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When Does Faith Disappear?

When Friedrich Nietzsche declared that “God is dead” he added a question: What kind of sponge does it take to wipe away a whole horizon? I often ask that question because just in my own lifetime there has been an unprecedented decline in the number of people who go to church regularly and,...

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Coming Full Circle: From Storybooks To Spirituality

My first love was literature: novels and poetry. As a child, I loved storybooks, mysteries and adventures. In grade school, I was made to memorize poetry and loved the exercise. High school introduced me to more serious literature — Shakespeare, Kipling, Keats, Wordsworth, Browning. On the side,...

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Despair As Weakness Rather Than Sin

Classically, both in the world and in our churches, we have seen despair as the ultimate, unforgivable sin. The simple notion was that neither God, nor anyone else, can save you if you simply give up, despair or make yourself impossible to reach. Most often in the popular mind this was applied to...

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An Extraordinary Book

Dorothy Day is alleged to have said: Don’t call me a saint; I don’t want to be dismissed that easily! A new biography by her granddaughter Kate Hennessy, “Dorothy Day – The World Will be Saved by Beauty: An Intimate Portrait of My Grandmother,” will, I believe, go a long way in preventing anyone...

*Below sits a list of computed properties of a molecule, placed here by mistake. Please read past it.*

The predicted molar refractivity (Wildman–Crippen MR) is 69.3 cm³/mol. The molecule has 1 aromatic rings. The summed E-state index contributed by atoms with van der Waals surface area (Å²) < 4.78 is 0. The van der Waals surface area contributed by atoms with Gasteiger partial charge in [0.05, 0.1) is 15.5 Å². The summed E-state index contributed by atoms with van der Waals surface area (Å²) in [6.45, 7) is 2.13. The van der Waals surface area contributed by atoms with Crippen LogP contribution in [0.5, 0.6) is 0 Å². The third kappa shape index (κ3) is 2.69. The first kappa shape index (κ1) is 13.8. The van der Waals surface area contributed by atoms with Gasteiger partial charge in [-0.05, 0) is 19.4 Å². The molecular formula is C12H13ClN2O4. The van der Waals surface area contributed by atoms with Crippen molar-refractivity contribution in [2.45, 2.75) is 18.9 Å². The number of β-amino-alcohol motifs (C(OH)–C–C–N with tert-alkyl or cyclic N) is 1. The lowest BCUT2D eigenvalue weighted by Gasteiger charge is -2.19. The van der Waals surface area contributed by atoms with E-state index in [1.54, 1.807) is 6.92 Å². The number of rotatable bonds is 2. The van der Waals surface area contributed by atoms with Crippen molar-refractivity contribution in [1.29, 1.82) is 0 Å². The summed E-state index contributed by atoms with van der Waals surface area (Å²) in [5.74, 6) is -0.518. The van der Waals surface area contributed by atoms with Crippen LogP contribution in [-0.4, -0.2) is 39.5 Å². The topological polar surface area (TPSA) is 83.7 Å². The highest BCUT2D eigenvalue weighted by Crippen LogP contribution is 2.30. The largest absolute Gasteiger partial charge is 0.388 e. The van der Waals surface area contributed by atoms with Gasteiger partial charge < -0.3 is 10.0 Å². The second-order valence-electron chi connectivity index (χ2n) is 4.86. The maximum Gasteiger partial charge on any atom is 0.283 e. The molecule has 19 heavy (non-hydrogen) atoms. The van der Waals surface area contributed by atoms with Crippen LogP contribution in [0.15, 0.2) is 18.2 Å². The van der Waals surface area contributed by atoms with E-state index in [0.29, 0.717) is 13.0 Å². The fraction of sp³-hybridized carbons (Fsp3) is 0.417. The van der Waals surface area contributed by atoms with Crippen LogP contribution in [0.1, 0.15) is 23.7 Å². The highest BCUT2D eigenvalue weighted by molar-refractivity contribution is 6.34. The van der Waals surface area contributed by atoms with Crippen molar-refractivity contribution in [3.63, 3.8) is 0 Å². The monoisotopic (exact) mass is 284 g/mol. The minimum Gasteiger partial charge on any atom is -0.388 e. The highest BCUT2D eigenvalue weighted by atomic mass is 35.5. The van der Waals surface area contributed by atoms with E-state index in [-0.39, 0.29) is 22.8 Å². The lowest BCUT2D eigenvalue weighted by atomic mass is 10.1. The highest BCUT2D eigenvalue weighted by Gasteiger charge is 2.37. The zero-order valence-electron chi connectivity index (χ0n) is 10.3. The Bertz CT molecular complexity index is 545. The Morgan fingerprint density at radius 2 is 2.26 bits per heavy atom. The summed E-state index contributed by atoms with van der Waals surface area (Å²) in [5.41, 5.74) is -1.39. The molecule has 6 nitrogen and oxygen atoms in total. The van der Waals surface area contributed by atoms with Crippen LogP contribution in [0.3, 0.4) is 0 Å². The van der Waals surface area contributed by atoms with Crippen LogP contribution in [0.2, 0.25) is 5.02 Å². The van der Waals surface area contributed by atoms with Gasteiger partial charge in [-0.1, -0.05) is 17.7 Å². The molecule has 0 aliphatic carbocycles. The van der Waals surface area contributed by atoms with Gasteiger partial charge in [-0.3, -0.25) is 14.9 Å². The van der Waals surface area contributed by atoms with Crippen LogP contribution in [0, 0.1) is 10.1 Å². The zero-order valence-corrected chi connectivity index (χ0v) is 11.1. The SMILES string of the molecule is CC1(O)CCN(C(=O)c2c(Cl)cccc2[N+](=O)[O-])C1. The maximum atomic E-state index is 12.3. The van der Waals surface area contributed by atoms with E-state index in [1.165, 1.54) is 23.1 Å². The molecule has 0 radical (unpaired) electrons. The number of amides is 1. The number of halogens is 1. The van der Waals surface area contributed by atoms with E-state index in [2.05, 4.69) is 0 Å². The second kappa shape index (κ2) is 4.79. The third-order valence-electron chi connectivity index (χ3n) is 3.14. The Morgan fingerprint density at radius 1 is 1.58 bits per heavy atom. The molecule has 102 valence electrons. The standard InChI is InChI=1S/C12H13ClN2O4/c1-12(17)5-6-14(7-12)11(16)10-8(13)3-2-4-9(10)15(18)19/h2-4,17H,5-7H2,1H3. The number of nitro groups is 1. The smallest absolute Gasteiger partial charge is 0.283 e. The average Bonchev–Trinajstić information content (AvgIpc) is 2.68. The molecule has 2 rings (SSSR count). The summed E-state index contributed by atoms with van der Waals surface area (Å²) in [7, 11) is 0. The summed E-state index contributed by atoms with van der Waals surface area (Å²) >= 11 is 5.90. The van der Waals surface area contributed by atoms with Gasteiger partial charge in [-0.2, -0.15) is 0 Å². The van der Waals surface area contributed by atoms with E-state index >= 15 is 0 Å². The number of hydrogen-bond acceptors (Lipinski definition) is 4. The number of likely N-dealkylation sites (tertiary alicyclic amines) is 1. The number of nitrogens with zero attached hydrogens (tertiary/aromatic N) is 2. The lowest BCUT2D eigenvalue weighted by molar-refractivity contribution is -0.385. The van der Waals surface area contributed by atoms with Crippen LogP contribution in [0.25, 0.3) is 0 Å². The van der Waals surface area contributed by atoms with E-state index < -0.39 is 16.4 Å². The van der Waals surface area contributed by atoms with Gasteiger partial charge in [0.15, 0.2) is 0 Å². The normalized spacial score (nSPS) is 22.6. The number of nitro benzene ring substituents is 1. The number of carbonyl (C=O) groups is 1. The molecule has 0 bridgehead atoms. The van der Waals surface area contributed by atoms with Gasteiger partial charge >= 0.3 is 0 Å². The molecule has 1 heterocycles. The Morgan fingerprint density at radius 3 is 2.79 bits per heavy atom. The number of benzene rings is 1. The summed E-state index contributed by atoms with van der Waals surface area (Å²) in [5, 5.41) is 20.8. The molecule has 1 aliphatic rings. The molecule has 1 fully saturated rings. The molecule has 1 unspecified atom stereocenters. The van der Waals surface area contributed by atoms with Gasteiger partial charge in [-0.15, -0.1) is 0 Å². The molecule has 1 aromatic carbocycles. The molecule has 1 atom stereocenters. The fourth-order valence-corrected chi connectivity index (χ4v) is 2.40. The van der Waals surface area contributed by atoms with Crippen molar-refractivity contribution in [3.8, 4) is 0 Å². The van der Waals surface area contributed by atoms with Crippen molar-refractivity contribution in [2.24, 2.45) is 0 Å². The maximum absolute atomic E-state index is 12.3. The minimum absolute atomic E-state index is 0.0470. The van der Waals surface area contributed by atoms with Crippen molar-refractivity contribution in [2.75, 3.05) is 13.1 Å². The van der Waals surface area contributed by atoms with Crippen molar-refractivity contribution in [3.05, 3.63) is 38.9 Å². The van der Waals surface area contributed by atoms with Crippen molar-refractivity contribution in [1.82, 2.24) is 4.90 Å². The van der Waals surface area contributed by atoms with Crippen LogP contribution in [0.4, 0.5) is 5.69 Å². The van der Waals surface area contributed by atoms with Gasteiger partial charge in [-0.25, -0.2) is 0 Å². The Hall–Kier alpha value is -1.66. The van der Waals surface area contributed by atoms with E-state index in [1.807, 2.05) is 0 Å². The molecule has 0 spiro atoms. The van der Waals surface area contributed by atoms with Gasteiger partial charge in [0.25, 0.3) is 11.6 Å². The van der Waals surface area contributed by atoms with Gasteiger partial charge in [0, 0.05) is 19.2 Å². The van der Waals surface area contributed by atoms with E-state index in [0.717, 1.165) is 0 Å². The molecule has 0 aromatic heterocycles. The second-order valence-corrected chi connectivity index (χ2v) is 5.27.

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Becoming A Holy Beggar

With the exception of Scripture and a few Christian mystics, Christian spirituality, up to now, has been weak in presenting us with a vision for our retirement years. It’s not a mystery as to why. Until recently, the majority of people died shortly after retirement and so there was no need for a...

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Five-Hundred Years Of Misunderstanding

The heart has its reasons, says Pascal, and sometimes those reasons have a long history. Recently, I signed a card for a friend, a devout Baptist, who was raised to have a suspicion of Roman Catholics. It’s something he still struggles with, but don’t we all! History eventually infects our...

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Good Friday

Good Friday was bad long before it was good, at least from outward appearances. God was being crucified by all that can go bad in the world: pride, jealousy, distrust, wound, self-interest, sin. It’s no accident the Gospels tell us that, as Jesus was dying, it grew dark in the middle of the day....

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Doing Violence In God’s Name

Blaise Pascal once wrote: “Men never do evil so completely and cheerfully as when they do it from a religious conviction.” How true! This has been going on since the beginning of time and is not showing few signs of disappearing any time soon. We still do violence and evil and justify them in...

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Our Shadow And Our Self-Understanding

What is meant when certain schools of psychology today warn us about our “shadow”? What’s our shadow? In essence, it’s this: We have within us powerful, fiery energies that, for multiple reasons, we cannot consciously face and so we handle them by denial and repression so as to not have to...